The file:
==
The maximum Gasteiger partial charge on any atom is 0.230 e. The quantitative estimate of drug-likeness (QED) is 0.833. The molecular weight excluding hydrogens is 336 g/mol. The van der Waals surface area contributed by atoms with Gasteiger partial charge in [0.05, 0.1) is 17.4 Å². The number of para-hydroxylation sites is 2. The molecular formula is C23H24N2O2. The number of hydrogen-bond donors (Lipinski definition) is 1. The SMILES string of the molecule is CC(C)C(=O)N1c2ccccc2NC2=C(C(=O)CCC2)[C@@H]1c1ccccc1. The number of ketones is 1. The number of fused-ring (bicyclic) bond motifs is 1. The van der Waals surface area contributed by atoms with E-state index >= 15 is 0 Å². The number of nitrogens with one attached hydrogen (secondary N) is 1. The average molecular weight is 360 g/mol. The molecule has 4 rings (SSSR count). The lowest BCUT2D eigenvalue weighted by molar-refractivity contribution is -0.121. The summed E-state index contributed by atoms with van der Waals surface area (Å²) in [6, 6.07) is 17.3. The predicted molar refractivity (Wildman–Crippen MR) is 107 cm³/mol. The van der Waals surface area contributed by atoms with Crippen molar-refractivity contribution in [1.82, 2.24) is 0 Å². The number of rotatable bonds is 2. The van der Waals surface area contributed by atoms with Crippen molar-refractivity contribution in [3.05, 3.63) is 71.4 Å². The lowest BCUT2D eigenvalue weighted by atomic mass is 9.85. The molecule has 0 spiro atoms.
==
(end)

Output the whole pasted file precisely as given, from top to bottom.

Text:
The maximum Gasteiger partial charge on any atom is 0.230 e. The quantitative estimate of drug-likeness (QED) is 0.833. The molecular weight excluding hydrogens is 336 g/mol. The van der Waals surface area contributed by atoms with Gasteiger partial charge in [0.05, 0.1) is 17.4 Å². The number of para-hydroxylation sites is 2. The molecular formula is C23H24N2O2. The number of hydrogen-bond donors (Lipinski definition) is 1. The SMILES string of the molecule is CC(C)C(=O)N1c2ccccc2NC2=C(C(=O)CCC2)[C@@H]1c1ccccc1. The number of ketones is 1. The number of fused-ring (bicyclic) bond motifs is 1. The van der Waals surface area contributed by atoms with E-state index >= 15 is 0 Å². The number of nitrogens with one attached hydrogen (secondary N) is 1. The average molecular weight is 360 g/mol. The molecule has 4 rings (SSSR count). The lowest BCUT2D eigenvalue weighted by molar-refractivity contribution is -0.121. The summed E-state index contributed by atoms with van der Waals surface area (Å²) in [6, 6.07) is 17.3. The predicted molar refractivity (Wildman–Crippen MR) is 107 cm³/mol. The van der Waals surface area contributed by atoms with Crippen molar-refractivity contribution in [1.82, 2.24) is 0 Å². The number of rotatable bonds is 2. The van der Waals surface area contributed by atoms with Crippen molar-refractivity contribution in [3.05, 3.63) is 71.4 Å². The lowest BCUT2D eigenvalue weighted by atomic mass is 9.85. The molecule has 0 spiro atoms.